Discord, a VoIP, instant messaging and digital distribution platform designed for creating communities, originally created for people who loved to play games, boasts over 100 million monthly users, is used by everyone from local hiking clubs, to art communities, to study groups. When teens play games like Roblox, Minecraft, Rocket League, and Among Us, which have in-app text messaging, they keep Discord open for voice chat. In an article published by Bloomberg in November 2020, Alexandra Lange sums it up when she explains that all of these platforms share the ability to organize online spaces into digital rooms where in-real-life (IRL) and online friends can hang out, playing and talking as they would in their homes, an arcade, a recreation center, or other public space. “For some teens, especially in urban areas or low-income families, private hangout spaces were hard to ﬁnd even before the pandemic, and digital spaces were long considered a place of refuge,” said Lange.
Mimi Ito, Director of the Connected Learning Lab at the University of California and co-founder of the nonproﬁt Connected Camps explained that the pandemic created a sense of legitimacy of these online spaces. “Even in the ﬁrst few months [of quarantine], there was all this writing by reporters who had been anti-screen time: ‘We have given up, the kids have won’,” Ito said, however, the pandemic “is ﬁnally giving adults a window into the fact that these are real relationships.”
Does the growing popularity of online communities create another opportunity for us as park and recreation professionals to evolve?
In the spring issue of FRPA Journal, Brynn Frazier inspired us with the article Futurism in Parks and Recreation and gave us a heads up to be on the lookout for shifts and changes that can come from disruptions of any nature. Many of your agencies have produced virtual programs and online recreational experiences motivated by the closures resulting from the pandemic over the last twelve months and some have even offered interactive experiences using mobile apps. Was this a temporary addition to the services you provide or are you making plans to meet our kids where they are, in social media platforms and online communities, and support their development through technology while also reconnecting them to nature?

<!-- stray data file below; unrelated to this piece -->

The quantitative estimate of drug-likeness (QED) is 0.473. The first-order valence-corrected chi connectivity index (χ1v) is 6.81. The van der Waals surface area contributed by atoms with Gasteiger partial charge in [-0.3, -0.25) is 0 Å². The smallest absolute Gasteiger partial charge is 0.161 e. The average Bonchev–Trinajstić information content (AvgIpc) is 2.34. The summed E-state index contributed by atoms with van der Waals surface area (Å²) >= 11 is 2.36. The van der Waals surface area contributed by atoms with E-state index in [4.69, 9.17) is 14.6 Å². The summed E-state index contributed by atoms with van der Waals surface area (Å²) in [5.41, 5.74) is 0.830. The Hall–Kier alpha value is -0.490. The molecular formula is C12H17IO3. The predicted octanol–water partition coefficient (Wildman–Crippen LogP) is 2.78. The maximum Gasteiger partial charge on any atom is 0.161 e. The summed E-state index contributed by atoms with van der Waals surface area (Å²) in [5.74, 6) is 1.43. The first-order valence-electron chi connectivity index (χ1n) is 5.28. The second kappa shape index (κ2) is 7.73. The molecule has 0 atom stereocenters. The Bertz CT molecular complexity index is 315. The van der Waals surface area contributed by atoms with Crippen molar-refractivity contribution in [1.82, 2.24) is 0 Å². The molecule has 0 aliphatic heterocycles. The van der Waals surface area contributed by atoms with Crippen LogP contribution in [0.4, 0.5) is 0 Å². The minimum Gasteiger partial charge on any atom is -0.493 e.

As community builders and communicators, are there opportunities to cross geographical boundaries to work collectively with regional, state, national, and even global park and recreation professionals to build moderated communities within these online spaces, where kids can discuss and explore the benefits of real life open spaces, parks, and recreation in a safe, welcoming and engaging atmosphere, and ultimately develop an appreciation for parks and increase participation in recreation programs wherever they live?
As vaccines become more widely available, people are imagining and even planning their post-pandemic social lives. “While online gaming probably will drop off, some habits and friendships will carry on even when real-life hangouts are an option again,” said Heather Kelley in a recent article published by the Washington Post. Are we really thinking about how teens are going to be able to use the physical spaces we create other than programmed activities like a soccer team when we are designing a park or playground? Do we have adequate public spaces where teens feel they can gather with friends without feeling as if everybody is watching them—a place where they also feel safe to go alone to think about their troubles, to feel better and put some order to the world?
Chris Korbelak, CPRP, is the manager of the office of public engagement for Palm Beach County Parks and Recreation Department.
Crawford, A. (2020). There’s No Room for Teens in the Pandemic City
Kelly, H. (2021). They laughed, they cried, they killed monsters: How friendships thrived in video games during the pandemic.
Lange, A. (2020). Where the Teens Are Hanging Out in Quarantine
Mizuko, I., et al. (2020). Social Media and Youth Wellbeing – What We Know and Where We Could Go